Author: Erik

Erik lives in Bethalto, IL were he serves as the Executive Pastor at Cornerstone Church. He and his wife, Bethany, have two boys (Parker and Kent). He's an Apple fan and all around techie who loves Angry Birds and Words With Friends.

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5 Comments

  1. I love you dearly. But, I think you are being too nice to Mr. Bell. He is giving a false view of God, and even if he encourages people to accept Christ now, he is still giving them permission not to. Yes God is loving, but He is also Just. The end.

    P.S. 1)You are smarter than me. 2)You’re cute.

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  2. You are smarter than me too. And yes you are cute. Good book review Erik oh how I miss the ways of your intellect.

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  3. Thanks for the kind words about my review. One minor correction: George O. Wood is my father. My middle initial is P.

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    • Oops! Sorry about that.

      I just made the change.

      I realized the relationship, but got mixed up on the middle initial when typed up the post.

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  4. Hey Erik…somehow I missed that you’d reviewed the book. Thanks for sharing your take!

    Before I share my thoughts, let me first say that, like you, I hope no one goes to hell. I wish I wished it as much as Paul does in Romans 9:1-3. And I wish I wished it enough to cause me to take Romans 10:14-15 more seriously.

    This past Good Friday, our church participated in a six-hour Bible study on the Crucifixion/Salvation put on by David Platt (author of “Radical”) called Secret Church. One of the statements he made that really stuck out to me was (and I paraphrase):

    “If you want to see just how much wrath God has for sinners look at the sacrifice of Jesus. And if you want to see just how much love God has for sinners, look at the sacrifice of Jesus.”

    It seems to me, based on your review and bits and pieces pulled from his own words and others’ reviews, that Rob Bell is rejecting the idea that God has wrath (he thinks this makes God no longer good, but this contradicts Romans 3:5-6, IMO), and I also think he is downplaying the sting of sin, which is death. It’s not so lethal of a sting. It’s really not that big of a deal. It sounds very close to “Go ahead…eat the fruit! You won’t *really* die!”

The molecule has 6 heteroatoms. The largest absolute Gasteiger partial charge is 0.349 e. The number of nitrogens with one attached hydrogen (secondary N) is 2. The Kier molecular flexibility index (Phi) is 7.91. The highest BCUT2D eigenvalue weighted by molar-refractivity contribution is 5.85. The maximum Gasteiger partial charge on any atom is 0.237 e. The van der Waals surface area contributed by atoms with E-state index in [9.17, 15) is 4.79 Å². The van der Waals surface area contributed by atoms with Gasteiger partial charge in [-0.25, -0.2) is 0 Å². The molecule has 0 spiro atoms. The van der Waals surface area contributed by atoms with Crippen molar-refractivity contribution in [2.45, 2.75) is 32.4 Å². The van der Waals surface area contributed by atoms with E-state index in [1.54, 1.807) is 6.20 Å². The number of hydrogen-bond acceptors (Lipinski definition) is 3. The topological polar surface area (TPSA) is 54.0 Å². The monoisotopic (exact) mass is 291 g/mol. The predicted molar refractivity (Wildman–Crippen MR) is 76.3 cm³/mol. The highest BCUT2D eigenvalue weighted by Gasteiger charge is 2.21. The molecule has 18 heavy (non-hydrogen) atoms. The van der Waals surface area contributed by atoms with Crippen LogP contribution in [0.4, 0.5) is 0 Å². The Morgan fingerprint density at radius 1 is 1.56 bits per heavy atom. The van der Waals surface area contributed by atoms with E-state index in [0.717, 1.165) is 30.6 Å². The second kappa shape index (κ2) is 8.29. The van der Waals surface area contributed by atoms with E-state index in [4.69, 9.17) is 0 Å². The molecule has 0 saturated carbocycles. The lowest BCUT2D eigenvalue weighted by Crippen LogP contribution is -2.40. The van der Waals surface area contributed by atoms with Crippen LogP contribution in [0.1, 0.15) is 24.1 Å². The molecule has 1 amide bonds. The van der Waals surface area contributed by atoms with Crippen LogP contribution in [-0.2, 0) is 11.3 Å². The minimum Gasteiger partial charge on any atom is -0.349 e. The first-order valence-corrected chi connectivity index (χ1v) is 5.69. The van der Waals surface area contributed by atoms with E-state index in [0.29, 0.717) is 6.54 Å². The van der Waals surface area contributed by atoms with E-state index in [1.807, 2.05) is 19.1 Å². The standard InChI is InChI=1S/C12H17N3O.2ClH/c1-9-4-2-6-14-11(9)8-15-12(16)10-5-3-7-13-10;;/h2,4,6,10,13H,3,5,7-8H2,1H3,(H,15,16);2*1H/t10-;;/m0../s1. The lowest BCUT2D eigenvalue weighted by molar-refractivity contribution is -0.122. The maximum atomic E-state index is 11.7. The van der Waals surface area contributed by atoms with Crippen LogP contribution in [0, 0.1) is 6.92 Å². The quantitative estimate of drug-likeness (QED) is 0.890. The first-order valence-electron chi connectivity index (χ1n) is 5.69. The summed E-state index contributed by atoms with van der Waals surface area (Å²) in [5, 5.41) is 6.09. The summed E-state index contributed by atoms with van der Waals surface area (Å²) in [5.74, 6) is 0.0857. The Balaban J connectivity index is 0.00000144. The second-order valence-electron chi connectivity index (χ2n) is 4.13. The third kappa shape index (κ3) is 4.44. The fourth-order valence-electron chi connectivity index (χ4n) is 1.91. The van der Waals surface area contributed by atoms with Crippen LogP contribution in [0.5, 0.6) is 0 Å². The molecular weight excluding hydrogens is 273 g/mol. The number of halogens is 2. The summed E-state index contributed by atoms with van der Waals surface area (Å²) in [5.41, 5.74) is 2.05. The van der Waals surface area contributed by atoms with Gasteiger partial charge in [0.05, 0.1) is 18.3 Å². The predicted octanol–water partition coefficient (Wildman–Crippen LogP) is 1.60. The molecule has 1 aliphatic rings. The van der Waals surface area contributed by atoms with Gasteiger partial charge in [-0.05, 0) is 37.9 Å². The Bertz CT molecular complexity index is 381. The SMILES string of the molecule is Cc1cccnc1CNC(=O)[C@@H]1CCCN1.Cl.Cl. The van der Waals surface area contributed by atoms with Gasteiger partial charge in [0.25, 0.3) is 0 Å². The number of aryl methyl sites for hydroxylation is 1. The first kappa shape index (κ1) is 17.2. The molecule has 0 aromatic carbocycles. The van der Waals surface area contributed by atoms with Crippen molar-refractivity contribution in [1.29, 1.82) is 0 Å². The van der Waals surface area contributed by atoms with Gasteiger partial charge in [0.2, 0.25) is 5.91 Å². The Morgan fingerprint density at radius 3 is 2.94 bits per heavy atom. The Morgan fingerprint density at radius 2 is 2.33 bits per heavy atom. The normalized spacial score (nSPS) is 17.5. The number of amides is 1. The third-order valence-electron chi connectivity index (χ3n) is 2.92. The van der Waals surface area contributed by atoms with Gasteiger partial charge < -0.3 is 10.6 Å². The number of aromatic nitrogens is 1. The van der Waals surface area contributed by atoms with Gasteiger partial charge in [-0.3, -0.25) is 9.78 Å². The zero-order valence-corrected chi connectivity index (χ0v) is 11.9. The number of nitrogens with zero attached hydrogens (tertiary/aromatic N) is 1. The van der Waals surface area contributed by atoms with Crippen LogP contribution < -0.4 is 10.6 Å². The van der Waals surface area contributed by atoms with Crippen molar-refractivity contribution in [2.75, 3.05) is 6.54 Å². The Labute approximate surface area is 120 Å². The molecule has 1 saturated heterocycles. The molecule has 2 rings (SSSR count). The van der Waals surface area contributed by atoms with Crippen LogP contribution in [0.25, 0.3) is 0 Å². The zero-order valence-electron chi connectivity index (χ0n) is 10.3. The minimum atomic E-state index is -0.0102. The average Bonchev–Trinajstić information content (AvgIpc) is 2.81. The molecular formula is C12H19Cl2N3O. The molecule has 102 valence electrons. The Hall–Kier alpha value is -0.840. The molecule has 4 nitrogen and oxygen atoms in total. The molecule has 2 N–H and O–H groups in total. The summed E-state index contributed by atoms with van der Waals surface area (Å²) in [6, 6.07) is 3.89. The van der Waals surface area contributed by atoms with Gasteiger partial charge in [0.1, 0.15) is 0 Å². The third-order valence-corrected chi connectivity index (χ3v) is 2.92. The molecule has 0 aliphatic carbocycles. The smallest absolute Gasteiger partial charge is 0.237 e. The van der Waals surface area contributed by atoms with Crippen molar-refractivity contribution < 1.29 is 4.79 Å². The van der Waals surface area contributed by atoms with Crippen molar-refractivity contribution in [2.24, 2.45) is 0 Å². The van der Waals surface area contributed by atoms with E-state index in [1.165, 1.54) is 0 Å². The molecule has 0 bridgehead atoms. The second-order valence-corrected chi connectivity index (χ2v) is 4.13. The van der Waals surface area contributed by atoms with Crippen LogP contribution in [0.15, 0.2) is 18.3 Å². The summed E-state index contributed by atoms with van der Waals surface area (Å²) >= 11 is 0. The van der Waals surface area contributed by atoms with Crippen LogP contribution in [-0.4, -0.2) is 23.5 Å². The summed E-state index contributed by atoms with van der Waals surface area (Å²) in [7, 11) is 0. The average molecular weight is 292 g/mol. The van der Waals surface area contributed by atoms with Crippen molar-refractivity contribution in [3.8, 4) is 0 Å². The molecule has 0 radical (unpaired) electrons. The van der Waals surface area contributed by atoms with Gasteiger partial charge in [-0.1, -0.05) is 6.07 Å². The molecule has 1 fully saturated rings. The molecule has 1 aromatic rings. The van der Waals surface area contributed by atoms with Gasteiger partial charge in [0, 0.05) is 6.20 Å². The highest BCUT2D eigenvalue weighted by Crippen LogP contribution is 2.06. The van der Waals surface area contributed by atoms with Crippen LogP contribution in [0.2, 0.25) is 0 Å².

I, too, hate the idea of people going to hell, even after Jesus died so lovingly for them. I also hate the times God destroys humans throughout Scripture (even in the NT), or the times He tells the Israelites to destroy entire nations. But I believe that’s what happened. I believe the Bible accurately portrays God and his interactions with humanity. Because of his problems with a loving God having wrath, I would think Bell has to admit that he doesn’t trust all of Scripture equally. What does he think of passages like 2 Peter 2:4-22?

    And in the end, I think Bell is the one creating a caricature of the God described in Scripture. One that paints Him as simply a kind man, and dismisses the true reality of sin’s stranglehold on the human race. When one has figured out a way to alleviate the concern of a person who dies still under the curse of sin, whose spirit has not been regenerated by the Holy Spirit, but instead remains dead…one has to explain away quite a bit of Scripture, including almost all of Romans, Jesus’ discussion with Nicodemus, and many of the epistles.

    Admittedly, we all have incomplete and misinformed views of God/our faith, and I am still learning myself. But, IMO, these disagreements of Bell aren’t disagreements over side issues, such as speaking in tongues or the nature of communion elements. To me, Bell’s issues deal with more central issues of our faith: issues of the core of the Gospel. Like I said before, I think most people (inside and outside the church) don’t know very much for themselves what God has said and done in the Bible, which makes Bell’s question, “Did God really say…?” perhaps as dangerous as the first time that question was posed to humanity.